Lithe dancer Bambi Naka is mesmerizing from beginning to end in Dreams on Fire… A rare odyssey into the unspoken, hidden prerequisites of an artist’s life. Where childhood notions of meritocracy collapse the minute you’re lacking social media followers.
This Fantasia Film Festival review contains spoilers.
Dreams on Fire is a heavy hitting contender for 2021’s best movie of the year, trendsetting with a splash of cool. Allowing an honest glimpse into the savage intersection of Art St. & Business Ave. Where your entire value to society is equivalent to the number of followers you had when last logged in online.
A place where even having time to audition or practice your craft has strings attached, held in place like a marionette at the beck & call of horny hostess club clientele. Bambi Naka shows exceptional range as Yume in her feature film debut, from vulnerable, kicked out from home hostess, to mature dancing alter ego Crow.
Director Philippe McKie captures the essence of audition rejection with precision on-screen. No scene grander than when Yume competes at Tokyo’s big dance competition, with a potentially broken foot, giving her heart, soul, & health into the performance.
McKie sets up a high stakes scene with a 3-2-1 winner’s announcement countdown. In traditional Hollywood films, you’d expect Yume to win after much suspense. But instead, true to life, Yume does not reign victorious at all.
Her great sacrifice, all the practice, thrown away to the waste bin like yesterday’s news. One person’s casual dinner entertainment is another’s magnum opus.
‘To us… Image is as Important as Dancing’
Two themes resonate in Dreams on Fire: preselection and predestination. If you lack the electricity flowing from social media powering your craft, it’s rendered powerless and invincible to the naked eye. As Yume lacks followers, her application to be a go-go dancer is denied despite her skillset overshadowing every other dancer there.
Later on during a backup dancer audition… A manager can barely tolerate her presence after being told she’s been a dancer for over 5 years and only has around 250 followers.
Luckily, Haruka Kurebayashi who plays the manager’s pop-star in question chases Yume down and offers her a music video spot. Commenting that she’d been greatly influenced by Yume’s performance as Crow the night before.
Which just goes to show, ‘making it’ is a luck of the draw, an almost rigged coin flip. All you can do is put yourself out there and hope for the best. The vast majority of time one returns home devastated and disillusioned like Yume at her first underground dance competition. But all it takes is one person to change your life for the better…
Or for the worst. Ever wonder if you could make it in a creative field without your parents’ financial assistance at a young age? Without financial backing, you can’t take classes, without classes you can’t network or refine your craft… Thus, you are forced to take on odd jobs you normally wouldn’t undertake.
Yume finds herself secluded in the confines of a claustrophobic net cafe as a new home. Unable to practice dancing with anything but her hands & upper body, even then hitting her elbows on flimsy walls.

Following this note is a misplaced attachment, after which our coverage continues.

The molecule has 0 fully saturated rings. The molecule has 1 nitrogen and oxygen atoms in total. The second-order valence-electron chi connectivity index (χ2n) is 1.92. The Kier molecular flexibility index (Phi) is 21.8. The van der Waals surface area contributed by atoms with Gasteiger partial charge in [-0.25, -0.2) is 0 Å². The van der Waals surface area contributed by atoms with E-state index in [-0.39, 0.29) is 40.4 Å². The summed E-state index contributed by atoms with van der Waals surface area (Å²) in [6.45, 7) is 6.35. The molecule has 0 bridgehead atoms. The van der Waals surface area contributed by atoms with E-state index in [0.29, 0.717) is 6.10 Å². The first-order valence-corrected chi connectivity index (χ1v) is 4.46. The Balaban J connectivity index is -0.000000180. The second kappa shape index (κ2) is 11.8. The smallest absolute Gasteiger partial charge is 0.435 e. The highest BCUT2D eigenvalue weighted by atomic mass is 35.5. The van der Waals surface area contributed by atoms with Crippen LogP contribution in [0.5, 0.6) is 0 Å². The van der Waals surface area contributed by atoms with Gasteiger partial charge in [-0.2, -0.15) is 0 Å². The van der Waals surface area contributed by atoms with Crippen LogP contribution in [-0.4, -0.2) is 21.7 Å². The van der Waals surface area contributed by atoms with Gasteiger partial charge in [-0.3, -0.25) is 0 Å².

The naive countryside Yume becomes a Tokyo club hostess with a remorseless, manipulative boss played by Masahiro Takashima. Always pressuring Yume and other employees with the threat of blacklisting should they not concede to his requested work hours. Early on, Director Philippe McKie provides the full spectacle of sleazy businessmen frequenting Yume’s hostess club. They look down at the hostesses, often insulting them, touching them against club rules without consequence.
There is an excellent scene in Dreams on Fire where Bambi Naka’s Yume is taken under the wing of another hostess, Sakura, played by Okuda Saki. Sakura notices a businessman is grabbing Yume’s leg despite her visible discomfort and so teaches her how to avoid this.
In an unexpected act of generosity, Sakura leaves Yume a sum of money for her dance classes. Without Sakura, it’s possible Yume never attends a single dance class and remains stuck in the treadmill of night work. Always having her time indebted to her boss, without time to practice or audition.
In fact, Yume almost deserts her first class before being handed a water bottle by fellow classmate Shizuku played by Shizuku Yamashita. One act of kindness can be the difference between a lifelong career and sinking into an abyss like quicksand. Similarly, ChoCho, played by Medusa Lee, becomes Yume’s Crow costume designer via a chance meeting at her store.
At one point, Shizuku calls Yume her big sister in Dreams on Fire and truly she has a unique sister-like chemistry with Bambi Naka on-screen. A great casting choice.
Cinematography, Music, and Coolness Factor
You feel like you’re always discovering a new exclusively underground segment of life in Dreams on Fire. The neon lit visuals and dubstep/trap music, particularly in one of the opening underground dance competitions makes the atmosphere electric and alive. Fresh and capturing a scene before it becomes commercialized and sterile. Even the closing credits are stylish, fully animated with Stahl’s “Know You” track bumping in the background.
The cinematography is meticulously crafted, especially the casual dance offs between Bambi and Shizuku on the train platforms. A subliminal detail of how brief our encounters in life are, always minutes away from ending as we head to opposite directions on home.
Above everything… The way Bambi Naka dances is simply dazzling, hypnotic. A one of a kind experience.
– Dreams on Fire is currently playing at Fantasia International Film Festival with a repeat viewing on August 10, 2021 at 9:00 am ET. Tonight was the film’s North American Premiere.
– Be sure to read Fantasia 2021 Preview: Kakegurui 2 North American Premiere!